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Old July 16th, 2006, 03:01 PM   #31
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The image projected onto the GG is not 36mm x 24mm; it's a circle of course, and tends to be around 43mm.

If you attached an SLR lens directly to the camcorder body, the lens would be projecting its 43mm circle onto a tiny CCD rated at 1/3" (it's not really 1/3"; dimensions vary between manufacturers but tend to be around 4.8mm x 3.6mm, so, 6mm diagonal). Therefore, the CCD would only be "seeing" a small section of that image. This would give the illusion of a very narrow field of view. It will NOT turn the SLR lens into a telephoto however.

An analogy may help if anybody reading this is lost. Imagine printing a 43mm (~1.7") round image onto a piece of paper, then using scissors to cut a tiny rectangle out of the circle's center that's only 4.8mm x 3.6mm (.19" x .14"). That rectangle is what the CCD would be picking up.

You could use a lens that has a 6.0mm image circle (like the camcorder's stock lens) to solve this problem, but then you wouldn't have shallow depth of field.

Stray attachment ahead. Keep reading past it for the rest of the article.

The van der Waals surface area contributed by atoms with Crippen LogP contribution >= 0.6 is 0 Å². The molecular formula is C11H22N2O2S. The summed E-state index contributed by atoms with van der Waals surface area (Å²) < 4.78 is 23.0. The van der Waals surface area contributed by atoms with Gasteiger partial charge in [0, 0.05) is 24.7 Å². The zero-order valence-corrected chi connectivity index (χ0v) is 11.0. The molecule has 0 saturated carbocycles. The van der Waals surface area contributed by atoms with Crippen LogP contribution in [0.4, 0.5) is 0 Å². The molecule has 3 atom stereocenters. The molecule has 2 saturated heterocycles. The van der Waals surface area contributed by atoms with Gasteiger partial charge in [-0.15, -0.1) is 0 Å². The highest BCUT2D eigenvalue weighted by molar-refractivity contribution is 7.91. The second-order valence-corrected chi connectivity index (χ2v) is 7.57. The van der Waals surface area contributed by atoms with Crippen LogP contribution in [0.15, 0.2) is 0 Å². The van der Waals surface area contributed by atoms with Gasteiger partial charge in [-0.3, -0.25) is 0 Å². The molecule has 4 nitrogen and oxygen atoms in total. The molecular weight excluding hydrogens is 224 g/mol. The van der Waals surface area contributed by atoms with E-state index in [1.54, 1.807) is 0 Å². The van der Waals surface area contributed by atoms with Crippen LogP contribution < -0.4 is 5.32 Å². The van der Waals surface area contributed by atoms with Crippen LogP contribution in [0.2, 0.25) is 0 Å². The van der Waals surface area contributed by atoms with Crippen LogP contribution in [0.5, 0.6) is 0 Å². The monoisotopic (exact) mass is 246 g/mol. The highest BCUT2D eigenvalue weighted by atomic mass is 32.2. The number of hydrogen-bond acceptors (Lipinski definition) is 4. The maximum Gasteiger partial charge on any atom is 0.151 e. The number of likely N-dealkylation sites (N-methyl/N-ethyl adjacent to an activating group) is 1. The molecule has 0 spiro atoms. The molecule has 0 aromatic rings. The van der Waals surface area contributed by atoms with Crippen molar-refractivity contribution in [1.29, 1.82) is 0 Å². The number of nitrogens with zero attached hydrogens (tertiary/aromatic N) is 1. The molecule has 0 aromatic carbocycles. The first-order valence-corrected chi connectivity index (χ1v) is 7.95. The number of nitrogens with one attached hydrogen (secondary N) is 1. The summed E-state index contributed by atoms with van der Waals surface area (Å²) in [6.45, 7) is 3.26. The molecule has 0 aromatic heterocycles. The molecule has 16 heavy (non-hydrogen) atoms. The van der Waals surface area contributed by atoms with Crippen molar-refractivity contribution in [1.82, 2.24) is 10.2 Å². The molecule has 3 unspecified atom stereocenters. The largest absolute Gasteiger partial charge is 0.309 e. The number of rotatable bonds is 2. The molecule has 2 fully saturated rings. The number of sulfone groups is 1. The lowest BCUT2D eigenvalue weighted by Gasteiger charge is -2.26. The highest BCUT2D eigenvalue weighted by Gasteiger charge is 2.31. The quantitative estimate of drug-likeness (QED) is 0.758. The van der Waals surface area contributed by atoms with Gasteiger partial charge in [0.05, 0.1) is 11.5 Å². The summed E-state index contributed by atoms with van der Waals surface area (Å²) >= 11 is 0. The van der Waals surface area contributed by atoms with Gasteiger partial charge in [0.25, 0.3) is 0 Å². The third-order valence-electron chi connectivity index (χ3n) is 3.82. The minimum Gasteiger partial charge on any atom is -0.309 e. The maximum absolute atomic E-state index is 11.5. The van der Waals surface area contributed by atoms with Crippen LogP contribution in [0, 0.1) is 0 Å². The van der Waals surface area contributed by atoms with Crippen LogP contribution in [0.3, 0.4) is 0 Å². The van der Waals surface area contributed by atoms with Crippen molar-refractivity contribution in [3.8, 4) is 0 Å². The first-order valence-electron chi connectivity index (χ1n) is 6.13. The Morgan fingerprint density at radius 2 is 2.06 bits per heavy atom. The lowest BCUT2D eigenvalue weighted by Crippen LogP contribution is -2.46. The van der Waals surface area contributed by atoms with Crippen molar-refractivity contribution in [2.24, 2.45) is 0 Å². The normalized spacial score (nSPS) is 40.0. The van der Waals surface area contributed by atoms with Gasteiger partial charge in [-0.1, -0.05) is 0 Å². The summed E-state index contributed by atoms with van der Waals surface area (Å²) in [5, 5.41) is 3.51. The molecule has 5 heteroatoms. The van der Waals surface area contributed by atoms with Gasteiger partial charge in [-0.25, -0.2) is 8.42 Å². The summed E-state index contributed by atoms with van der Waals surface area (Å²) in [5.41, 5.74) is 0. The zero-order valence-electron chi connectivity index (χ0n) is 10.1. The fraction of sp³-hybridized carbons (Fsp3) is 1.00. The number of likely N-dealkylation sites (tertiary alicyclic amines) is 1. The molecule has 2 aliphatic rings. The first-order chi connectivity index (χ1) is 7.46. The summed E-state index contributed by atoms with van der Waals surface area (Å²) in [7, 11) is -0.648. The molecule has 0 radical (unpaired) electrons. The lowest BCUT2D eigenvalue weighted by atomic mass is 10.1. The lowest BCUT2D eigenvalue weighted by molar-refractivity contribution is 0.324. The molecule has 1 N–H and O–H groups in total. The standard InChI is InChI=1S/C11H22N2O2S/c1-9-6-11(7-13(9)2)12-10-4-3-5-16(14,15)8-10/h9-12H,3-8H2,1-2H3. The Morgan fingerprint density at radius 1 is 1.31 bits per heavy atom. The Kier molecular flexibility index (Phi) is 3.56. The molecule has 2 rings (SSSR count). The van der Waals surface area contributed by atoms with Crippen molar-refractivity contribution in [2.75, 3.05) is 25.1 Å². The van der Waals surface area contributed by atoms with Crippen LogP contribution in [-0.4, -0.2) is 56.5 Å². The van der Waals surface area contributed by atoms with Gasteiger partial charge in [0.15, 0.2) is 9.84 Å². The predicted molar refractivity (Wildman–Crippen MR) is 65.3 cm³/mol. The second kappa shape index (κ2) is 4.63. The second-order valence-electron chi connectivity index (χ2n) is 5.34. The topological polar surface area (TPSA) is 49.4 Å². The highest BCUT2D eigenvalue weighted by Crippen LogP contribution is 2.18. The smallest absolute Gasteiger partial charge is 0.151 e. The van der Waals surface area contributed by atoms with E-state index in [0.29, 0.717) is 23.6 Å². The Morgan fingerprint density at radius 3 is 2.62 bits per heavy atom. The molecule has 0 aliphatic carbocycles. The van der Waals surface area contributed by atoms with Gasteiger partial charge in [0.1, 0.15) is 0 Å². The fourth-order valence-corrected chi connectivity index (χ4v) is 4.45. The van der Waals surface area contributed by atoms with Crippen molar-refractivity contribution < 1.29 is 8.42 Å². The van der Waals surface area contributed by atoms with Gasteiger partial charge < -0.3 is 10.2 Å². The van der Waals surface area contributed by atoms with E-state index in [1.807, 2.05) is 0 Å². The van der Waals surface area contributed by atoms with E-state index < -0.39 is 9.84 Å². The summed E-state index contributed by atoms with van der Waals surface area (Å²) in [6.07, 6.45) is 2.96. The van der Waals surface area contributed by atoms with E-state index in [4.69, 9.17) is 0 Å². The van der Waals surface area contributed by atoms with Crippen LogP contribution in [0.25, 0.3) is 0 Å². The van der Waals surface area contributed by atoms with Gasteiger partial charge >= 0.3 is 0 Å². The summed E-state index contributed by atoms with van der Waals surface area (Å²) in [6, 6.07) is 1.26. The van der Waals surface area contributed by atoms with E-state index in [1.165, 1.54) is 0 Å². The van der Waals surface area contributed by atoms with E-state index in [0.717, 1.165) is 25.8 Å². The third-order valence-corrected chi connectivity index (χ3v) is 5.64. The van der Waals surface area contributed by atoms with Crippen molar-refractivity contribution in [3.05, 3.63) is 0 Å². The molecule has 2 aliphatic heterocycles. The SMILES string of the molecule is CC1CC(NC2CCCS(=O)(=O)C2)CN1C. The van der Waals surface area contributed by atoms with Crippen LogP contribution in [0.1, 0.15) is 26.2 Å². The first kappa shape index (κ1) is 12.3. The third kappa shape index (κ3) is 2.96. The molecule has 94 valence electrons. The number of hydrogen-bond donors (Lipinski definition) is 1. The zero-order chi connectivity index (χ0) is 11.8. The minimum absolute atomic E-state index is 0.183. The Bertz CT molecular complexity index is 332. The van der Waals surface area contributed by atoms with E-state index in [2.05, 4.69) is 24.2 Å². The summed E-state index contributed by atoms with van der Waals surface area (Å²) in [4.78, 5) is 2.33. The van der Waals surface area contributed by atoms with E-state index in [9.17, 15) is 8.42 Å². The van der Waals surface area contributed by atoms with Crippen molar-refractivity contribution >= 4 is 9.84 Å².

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Old July 16th, 2006, 03:15 PM   #32
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I just re-read the first line in your post, Matthew. What we were just talking about wasn't what Bob meant.

Bob was talking about how you can increase the distance between, for example, a lens and its focal plane and shift its close-focus range closer.

For example, say you have a normal SLR camera. Its lens can be focused as close as, say, one foot, or as far as infinity of course. Now place a "macro tube" or "spacer tube" (search eBay for these) between the camera lens and camera body, and you'll shift that lens' range down to, for example, 2" to 40 feet. You'll lose infinity focus. This is how macro photography is done and that's how people get those super-close-up shots of insects on flowers and such.